The Most Annoying Word In Sport, And Why You've Gotta Stop Hating It
Just occasionally, the kids are right.
This doesn't happen often in life. If the kids were right all the time, the five essential food groups would be chips, chocolate, nuggets, slushies and Warheads.
But a decade or so back, the kids started using a word which has now become commonplace. In fact, you could argue it has become indispensable.
That word is "versing".
Love it or hate it, you've got to admit that "versing" is an elegant way to say one team is playing another. Magpies versus Eagles this weekend? That means the Pies are "versing" the Eagles, doesn't it?
Sure, you could say they're "playing" each other or "playing against" each other or "clashing", or "taking each other on", or "meeting", or any of a hundred different terms. But versing does the job neatly and succinctly.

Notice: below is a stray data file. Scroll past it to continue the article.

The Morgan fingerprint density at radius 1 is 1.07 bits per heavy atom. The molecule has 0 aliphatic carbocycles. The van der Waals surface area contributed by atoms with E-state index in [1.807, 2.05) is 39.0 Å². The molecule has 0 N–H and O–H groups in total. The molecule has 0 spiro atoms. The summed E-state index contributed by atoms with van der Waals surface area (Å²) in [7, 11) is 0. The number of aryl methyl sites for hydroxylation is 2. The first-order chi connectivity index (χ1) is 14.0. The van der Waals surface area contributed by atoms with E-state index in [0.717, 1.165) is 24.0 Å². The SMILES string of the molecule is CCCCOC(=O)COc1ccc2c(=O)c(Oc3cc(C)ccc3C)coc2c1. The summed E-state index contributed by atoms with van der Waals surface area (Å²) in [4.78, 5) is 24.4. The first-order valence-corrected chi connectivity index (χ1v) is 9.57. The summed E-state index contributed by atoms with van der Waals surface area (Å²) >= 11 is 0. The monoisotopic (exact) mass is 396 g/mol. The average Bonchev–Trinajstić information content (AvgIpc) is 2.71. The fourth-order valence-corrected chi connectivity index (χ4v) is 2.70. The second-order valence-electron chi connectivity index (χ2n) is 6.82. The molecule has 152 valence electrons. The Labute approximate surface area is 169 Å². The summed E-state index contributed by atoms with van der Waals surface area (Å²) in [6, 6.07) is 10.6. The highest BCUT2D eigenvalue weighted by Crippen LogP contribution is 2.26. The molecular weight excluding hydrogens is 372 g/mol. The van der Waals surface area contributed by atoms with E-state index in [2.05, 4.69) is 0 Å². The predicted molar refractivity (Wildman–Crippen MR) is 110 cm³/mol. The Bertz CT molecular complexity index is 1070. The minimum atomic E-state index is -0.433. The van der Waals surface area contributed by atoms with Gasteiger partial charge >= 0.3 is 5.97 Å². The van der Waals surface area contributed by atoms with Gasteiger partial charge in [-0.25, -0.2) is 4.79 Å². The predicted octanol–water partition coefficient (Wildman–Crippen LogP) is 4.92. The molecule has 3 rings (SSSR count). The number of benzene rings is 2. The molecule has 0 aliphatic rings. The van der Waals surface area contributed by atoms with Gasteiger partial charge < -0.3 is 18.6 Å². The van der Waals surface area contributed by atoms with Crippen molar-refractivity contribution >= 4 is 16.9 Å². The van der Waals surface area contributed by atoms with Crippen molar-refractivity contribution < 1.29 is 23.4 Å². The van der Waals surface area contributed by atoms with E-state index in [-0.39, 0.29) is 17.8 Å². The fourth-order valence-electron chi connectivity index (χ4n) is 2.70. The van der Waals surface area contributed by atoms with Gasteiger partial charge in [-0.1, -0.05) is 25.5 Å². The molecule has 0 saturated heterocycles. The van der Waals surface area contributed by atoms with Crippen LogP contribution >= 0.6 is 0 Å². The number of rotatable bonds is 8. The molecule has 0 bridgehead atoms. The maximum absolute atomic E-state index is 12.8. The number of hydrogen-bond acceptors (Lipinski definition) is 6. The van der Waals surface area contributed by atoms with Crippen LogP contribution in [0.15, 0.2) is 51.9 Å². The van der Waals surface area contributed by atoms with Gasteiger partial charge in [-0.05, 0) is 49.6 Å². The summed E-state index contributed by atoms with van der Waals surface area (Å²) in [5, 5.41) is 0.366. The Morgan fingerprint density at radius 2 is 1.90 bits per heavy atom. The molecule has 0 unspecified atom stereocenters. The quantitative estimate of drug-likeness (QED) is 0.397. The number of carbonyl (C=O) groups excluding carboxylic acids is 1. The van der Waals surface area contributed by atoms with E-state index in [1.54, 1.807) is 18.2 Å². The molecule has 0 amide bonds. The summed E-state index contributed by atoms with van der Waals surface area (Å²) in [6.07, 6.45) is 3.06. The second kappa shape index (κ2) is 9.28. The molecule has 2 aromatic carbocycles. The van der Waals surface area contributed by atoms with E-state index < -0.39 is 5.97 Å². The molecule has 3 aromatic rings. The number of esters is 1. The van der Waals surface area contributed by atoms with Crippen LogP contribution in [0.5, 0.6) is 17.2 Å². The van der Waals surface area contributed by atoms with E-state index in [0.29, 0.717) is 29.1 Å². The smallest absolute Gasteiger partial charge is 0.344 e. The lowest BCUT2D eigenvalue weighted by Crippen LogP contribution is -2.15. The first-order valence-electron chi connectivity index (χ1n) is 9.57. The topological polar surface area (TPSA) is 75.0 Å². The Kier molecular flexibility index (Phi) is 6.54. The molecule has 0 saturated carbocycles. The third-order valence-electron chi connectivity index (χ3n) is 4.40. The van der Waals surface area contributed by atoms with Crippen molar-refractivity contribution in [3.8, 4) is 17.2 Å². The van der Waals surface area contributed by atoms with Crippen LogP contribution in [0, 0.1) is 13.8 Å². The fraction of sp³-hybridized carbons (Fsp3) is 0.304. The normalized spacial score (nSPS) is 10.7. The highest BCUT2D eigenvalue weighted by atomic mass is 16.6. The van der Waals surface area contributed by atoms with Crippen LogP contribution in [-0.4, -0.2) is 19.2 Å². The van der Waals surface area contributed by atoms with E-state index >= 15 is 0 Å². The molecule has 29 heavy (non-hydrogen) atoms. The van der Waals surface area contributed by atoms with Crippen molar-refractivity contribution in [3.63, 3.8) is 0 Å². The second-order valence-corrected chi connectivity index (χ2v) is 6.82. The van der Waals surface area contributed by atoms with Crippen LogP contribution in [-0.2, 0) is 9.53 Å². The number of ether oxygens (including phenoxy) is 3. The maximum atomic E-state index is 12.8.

This issue came to the 10 daily sports desk's attention this week, when respected ABC columnist Richard Hinds made the reasonable point that when two grand final teams meet the following season, it's not technically a "replay".
Friendly banter ensued, and the conversation segued from the replay/rematch thing to the word "versing".
As you can see, Hinds minds. He finds that "versing" grinds.
But frankly, it doesn't matter what he or any other self-proclaimed master of the linguistic uniVERSE thinks because Australia's dictionary of record, the Macquarie, has already included the verb "to verse".
In fact this happened way back in 2009. So it's the word's 10-year anniVERSary.
"The usage occurs mostly in the speech of children, but the children are growing up," the Macquarie Dictionary people noted in an article about the inclusion of the word "versing".
The kids are indeed growing up, and language is evolving with them. And those of us who first cringed at the word "versing" should stop being so aVERSE to change.
What do YOU think? Vote in our Twitter poll. It's the yeahs versing the nahs!